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Rice chemists find new way to rid boron nitride nanotubes of impurities


Scanning electron microscopy images of the starting material (from left), the material resulting from the high-concentration phosphoric acid treatment and the purified boron nitride nanotubes. @ Martí group / Rice University

Very strong, light materials that can withstand extremely high temperatures could usher in next-generation spacecraft, enhance current devices or enable the development of new biomedical imaging or hydrogen storage applications, among others. To this end, Rice University scientists in the lab of Angel Martí have uncovered a new way to make high-purity boron nitride nanotubes, hollow cylindrical structures that can withstand temperatures of up to 900 degrees Celsius (~1652 Fahrenheit) while also being stronger than steel by weight.

According to a study published in Chemistry of Materials, Rice researchers figured out how to get rid of hard-to-remove impurities in boron nitride nanotubes using phosphoric acid and fine-tuning the reaction.

“The challenge is that during the synthesis of the material, in addition to tubes, we end up with a lot of extra stuff,” said Kevin Shumard, a chemistry doctoral student and lead author on the study. “As scientists, we want to work with the purest material we can so that we limit variables as we experiment. This work gets us one step closer to making materials with a potential to revamp whole industries when used as additives to metals or ceramic composites to make those even stronger.”

The “extra stuff” that usually mars the quality and usefulness of the nanotubes are boron nitride cages ⎯ hollow sphere-shaped structures that encapsulate boron particles. A paper that showed phosphoric acid acted as a boron nitride wetting agent inspired the researchers to explore whether they could use the acid to remove the cages.

“We didn’t expect a reaction,” said Martí, professor of chemistry, bioengineering and materials science and nanoengineering, chair of chemistry and faculty director of the Rice Emerging Scholars Program.

And, indeed, at room temperature, nothing happened. But when they heated things up, the researchers got a surprise.

“When we looked through the microscope, we saw no tubes and no cages,” Martí said. “Instead, there were pyramids.”

The researchers learned that the high temperatures and acid concentrations were destructive for the boron nitride, so they revised their hypothesis and instead aimed to tune the reaction to destroy only unwanted structures in the material.

“Through a lot of experimentation, we developed a completely new direction for purification of nanotubes,” Shumard said. “I have spent a lot of time in front of an electron microscope and have read a lot of papers with images of boron nitride nanotubes. The material that we can make is by far the purest tubes that I have seen when compared to others.”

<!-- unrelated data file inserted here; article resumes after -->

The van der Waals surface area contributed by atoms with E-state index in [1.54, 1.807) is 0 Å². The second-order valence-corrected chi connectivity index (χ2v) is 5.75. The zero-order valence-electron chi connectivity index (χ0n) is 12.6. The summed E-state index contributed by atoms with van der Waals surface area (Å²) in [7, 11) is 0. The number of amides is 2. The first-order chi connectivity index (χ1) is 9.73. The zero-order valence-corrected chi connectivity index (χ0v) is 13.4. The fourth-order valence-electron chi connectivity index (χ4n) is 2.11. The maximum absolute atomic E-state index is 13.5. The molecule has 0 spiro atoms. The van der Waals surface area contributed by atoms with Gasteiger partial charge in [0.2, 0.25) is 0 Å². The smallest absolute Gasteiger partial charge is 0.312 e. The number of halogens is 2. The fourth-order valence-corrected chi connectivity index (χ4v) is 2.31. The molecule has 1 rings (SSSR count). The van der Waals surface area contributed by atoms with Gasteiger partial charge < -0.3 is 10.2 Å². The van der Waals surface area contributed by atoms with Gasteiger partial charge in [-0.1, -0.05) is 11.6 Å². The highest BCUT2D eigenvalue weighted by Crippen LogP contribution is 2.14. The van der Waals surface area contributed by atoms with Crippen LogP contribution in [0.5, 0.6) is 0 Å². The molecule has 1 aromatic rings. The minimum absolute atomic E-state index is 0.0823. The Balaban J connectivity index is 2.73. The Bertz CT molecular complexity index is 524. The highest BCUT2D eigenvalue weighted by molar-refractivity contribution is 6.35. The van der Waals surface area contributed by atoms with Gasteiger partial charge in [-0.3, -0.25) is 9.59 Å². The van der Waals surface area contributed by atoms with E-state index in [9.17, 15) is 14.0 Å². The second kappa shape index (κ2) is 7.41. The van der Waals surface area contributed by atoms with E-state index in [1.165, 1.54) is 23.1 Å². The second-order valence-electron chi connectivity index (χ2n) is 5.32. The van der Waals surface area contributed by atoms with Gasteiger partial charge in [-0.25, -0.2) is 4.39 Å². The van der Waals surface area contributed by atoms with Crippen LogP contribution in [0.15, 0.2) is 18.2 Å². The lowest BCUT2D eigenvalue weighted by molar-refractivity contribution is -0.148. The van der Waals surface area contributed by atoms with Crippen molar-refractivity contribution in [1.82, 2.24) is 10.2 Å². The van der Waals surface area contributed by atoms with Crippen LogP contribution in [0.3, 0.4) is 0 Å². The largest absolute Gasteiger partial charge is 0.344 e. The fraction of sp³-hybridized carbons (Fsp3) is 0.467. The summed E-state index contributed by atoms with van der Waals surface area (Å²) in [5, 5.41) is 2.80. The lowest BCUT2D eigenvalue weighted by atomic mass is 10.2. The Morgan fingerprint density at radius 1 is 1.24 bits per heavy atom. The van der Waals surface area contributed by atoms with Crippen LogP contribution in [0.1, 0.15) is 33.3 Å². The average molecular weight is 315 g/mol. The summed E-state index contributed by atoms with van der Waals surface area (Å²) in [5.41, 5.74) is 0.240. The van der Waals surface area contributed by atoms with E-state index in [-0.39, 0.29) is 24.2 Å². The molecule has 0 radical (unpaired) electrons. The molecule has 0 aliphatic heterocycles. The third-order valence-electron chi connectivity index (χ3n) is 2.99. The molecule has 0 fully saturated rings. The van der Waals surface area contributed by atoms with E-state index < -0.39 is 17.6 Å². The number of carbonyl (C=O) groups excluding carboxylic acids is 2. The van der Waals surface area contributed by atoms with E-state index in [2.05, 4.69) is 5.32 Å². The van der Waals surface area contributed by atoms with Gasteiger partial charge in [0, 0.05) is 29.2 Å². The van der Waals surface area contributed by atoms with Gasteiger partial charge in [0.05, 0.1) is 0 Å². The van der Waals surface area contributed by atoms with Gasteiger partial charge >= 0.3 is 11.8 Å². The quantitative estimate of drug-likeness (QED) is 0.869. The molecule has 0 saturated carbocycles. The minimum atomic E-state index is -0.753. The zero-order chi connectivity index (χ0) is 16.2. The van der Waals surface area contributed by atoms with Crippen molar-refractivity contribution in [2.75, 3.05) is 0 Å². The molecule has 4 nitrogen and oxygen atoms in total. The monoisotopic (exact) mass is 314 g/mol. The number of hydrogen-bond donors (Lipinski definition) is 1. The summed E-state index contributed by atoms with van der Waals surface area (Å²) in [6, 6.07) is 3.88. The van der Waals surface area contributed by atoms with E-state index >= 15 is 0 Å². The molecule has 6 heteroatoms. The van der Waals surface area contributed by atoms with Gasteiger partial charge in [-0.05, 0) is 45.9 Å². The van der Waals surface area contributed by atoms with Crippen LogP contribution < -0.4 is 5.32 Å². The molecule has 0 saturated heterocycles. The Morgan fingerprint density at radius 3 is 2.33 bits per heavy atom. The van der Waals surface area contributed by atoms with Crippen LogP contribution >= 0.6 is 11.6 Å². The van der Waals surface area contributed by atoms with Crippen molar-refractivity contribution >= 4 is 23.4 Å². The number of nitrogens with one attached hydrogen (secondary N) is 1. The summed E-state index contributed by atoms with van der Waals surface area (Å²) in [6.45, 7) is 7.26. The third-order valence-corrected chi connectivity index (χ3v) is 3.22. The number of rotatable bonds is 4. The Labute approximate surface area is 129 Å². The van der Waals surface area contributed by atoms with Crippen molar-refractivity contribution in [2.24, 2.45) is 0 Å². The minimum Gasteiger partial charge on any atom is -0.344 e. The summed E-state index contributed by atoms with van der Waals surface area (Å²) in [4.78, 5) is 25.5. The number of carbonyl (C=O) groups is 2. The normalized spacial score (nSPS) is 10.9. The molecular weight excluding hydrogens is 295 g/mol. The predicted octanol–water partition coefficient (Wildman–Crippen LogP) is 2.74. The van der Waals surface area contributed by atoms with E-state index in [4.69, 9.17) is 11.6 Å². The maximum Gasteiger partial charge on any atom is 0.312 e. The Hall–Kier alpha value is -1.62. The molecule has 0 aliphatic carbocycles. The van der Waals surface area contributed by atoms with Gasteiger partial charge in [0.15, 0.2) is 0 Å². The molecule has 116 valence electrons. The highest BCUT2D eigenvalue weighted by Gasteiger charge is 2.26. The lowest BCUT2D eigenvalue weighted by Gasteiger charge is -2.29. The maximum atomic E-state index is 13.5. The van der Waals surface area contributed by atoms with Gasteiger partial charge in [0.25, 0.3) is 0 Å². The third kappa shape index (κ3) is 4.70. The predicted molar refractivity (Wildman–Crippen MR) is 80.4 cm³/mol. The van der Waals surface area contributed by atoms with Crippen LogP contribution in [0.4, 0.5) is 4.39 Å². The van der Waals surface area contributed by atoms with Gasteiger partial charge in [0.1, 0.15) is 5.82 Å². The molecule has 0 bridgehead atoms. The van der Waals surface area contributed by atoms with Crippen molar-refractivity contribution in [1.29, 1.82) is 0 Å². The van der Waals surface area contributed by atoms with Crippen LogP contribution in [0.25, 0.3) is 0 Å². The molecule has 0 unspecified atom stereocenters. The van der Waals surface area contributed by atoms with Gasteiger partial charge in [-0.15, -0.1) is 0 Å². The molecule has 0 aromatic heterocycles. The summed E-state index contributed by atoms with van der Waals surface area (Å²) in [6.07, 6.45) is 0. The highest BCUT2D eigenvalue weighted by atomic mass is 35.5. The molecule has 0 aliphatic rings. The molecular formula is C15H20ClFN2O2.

The researchers plan to continue their efforts to improve reaction yields so as to produce enough nanotubes to make fibers, which could be a suitable and more sustainable alternative to steel.

“Nitrogen makes up 70% of our atmosphere, and boron is highly abundant in rocks,” Shumard said. “This work could be a stepping stone to much better building materials both in terms of strength and in terms of sustainability.”

The structure of boron nitride nanotubes is very similar to that of carbon nanotubes, and so are some of their properties such as tensile strength and thermal conductivity. However, boron nitride nanotubes are more resilient, and some of their properties are complementary to their carbon counterparts.

“For example, carbon nanotubes can be electrical conductors or semiconductors, while boron nitride nanotubes are insulators,” Martí said. “The science on boron nitride nanotubes is not as well developed as the science on carbon nanotubes ⎯ a gap we were hoping to address in our research because we think the ability to produce pure boron nitride nanotubes efficiently and reliably could be important for a wide range of industries.” Reference

Reactivity of Boron Nitride Nanomaterials with Phosphoric Acid and Its Application in the Purification of Boron Nitride Nanotubes

Kevin R. Shumard, Jesus A. I. Acapulco Jr., Matteo Pasquali, and Angel A. Martí


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